A leading bitcoin exchange has advised that customers may not be able to get their money out quickly if a crash occurs in the price of the cryptocurrency.
In a blog post that was published last week, Brian Armstrong, the co-founder and chief executive of Coinbase, said that despite “sizeable and ongoing” increases in the technical infrastructure and engineering staff of the firm, access to the services of Coinbase could eventually become “degraded or unavailable during times of significant volatility or volume.”
He stated: “This could result in the inability to buy or sell for period of time.”
Armstrong added that there would be some restrictions on the amount that customers could sell, or “sell limits,” in order to “protect client accounts and assets.”
The comments arose amid a week of large swings in the price of bitcoin. On early Friday morning, the digital currency surpassed $17,000. However, on
Sunday, its price collapsed to as low as $13,150 a coin before the launch of the bitcoin futures contracts of the Cboe Global Markets.
The Cboe bitcoin futures contract will make use of the ticker XBT and will be equivalent to one bitcoin. The bitcoin futures contracts of the CME Group will go live on the 18th of December.
The launch of bitcoin futures on organised exchanges offers a chance for bitcoin to break through more milestones as many new investors pour in. However, analysts have also hinted that it could lead to short selling.
Earlier this week, the market capitalisation of Bitcoin grew above $300bn for the first time when its price soared to an all-time high of over $17,000.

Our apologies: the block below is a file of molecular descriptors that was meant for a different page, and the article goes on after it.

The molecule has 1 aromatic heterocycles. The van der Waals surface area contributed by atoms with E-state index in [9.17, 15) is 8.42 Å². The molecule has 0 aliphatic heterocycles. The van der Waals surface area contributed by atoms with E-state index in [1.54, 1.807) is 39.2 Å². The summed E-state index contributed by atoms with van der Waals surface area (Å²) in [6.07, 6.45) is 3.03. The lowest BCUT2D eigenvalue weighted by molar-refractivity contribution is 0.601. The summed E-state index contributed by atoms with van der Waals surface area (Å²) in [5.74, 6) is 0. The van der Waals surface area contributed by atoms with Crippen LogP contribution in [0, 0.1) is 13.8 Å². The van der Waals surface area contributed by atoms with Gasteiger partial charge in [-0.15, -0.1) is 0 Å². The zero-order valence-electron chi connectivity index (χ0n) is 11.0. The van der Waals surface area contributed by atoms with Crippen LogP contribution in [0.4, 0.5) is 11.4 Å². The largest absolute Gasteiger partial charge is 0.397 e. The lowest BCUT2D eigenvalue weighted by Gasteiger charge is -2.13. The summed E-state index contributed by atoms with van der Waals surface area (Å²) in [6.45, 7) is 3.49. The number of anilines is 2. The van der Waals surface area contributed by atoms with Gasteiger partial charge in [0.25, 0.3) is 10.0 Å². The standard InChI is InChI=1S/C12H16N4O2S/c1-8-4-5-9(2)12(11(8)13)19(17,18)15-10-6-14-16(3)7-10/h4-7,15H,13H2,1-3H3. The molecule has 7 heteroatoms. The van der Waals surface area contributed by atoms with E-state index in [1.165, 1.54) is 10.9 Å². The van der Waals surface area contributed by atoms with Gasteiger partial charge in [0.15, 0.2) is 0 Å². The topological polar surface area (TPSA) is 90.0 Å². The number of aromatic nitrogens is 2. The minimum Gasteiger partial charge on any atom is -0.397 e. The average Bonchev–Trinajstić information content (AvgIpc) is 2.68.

Analysts have warned that bitcoin depicts an unsustainable bubble, though no one is really sure when it will burst. The annual list of “outrageous” predictions of Saxo Bank include a forecast that the cryptocurrency could reach as high as $60,000 before it crashes.
Security concerns come as another issue for bitcoin, as proven by a hack last week.
NiceHash, a cryptocurrency mining marketplace, was struck by a security breach in which possibly millions of dollars worth of bitcoins were stolen.
Yesterday, the Telegraph reported that the deputy director for cyber skills and growth at the National Cyber Security Centre, Chris Ensor, said that it was investigating possible security risks that are associated with bitcoin.
The Treasury is also attempting to crack down on bitcoin by developing European Union anti-money-laundering rules that push traders to disclose their identities and report about suspicious activity to include cryptocurrencies.